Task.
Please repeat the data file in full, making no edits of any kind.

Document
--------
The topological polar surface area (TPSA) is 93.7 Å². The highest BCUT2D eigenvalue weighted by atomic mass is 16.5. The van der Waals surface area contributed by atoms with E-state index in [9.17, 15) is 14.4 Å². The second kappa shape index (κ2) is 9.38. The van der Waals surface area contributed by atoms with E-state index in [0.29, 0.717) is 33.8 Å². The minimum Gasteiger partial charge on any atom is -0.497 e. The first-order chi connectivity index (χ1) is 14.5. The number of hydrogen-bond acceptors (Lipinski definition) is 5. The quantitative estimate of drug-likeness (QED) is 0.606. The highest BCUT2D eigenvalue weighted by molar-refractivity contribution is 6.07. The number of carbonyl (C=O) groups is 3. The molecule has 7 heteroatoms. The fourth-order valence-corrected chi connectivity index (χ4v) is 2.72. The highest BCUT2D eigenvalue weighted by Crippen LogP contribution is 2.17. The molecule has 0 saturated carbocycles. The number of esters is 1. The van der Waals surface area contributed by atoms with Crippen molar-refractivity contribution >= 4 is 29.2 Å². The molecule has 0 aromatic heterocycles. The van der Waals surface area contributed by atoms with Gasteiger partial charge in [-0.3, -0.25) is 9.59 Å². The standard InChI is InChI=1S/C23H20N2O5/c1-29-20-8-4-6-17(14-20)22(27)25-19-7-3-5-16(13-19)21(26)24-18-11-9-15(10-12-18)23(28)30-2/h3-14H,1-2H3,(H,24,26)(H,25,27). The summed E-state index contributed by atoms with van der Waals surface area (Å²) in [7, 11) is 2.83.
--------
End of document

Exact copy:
The topological polar surface area (TPSA) is 93.7 Å². The highest BCUT2D eigenvalue weighted by atomic mass is 16.5. The van der Waals surface area contributed by atoms with E-state index in [9.17, 15) is 14.4 Å². The second kappa shape index (κ2) is 9.38. The van der Waals surface area contributed by atoms with E-state index in [0.29, 0.717) is 33.8 Å². The minimum Gasteiger partial charge on any atom is -0.497 e. The first-order chi connectivity index (χ1) is 14.5. The number of hydrogen-bond acceptors (Lipinski definition) is 5. The quantitative estimate of drug-likeness (QED) is 0.606. The highest BCUT2D eigenvalue weighted by molar-refractivity contribution is 6.07. The number of carbonyl (C=O) groups is 3. The molecule has 7 heteroatoms. The fourth-order valence-corrected chi connectivity index (χ4v) is 2.72. The highest BCUT2D eigenvalue weighted by Crippen LogP contribution is 2.17. The molecule has 0 saturated carbocycles. The number of esters is 1. The van der Waals surface area contributed by atoms with Crippen molar-refractivity contribution >= 4 is 29.2 Å². The molecule has 0 aromatic heterocycles. The van der Waals surface area contributed by atoms with Gasteiger partial charge in [-0.3, -0.25) is 9.59 Å². The standard InChI is InChI=1S/C23H20N2O5/c1-29-20-8-4-6-17(14-20)22(27)25-19-7-3-5-16(13-19)21(26)24-18-11-9-15(10-12-18)23(28)30-2/h3-14H,1-2H3,(H,24,26)(H,25,27). The summed E-state index contributed by atoms with van der Waals surface area (Å²) in [7, 11) is 2.83.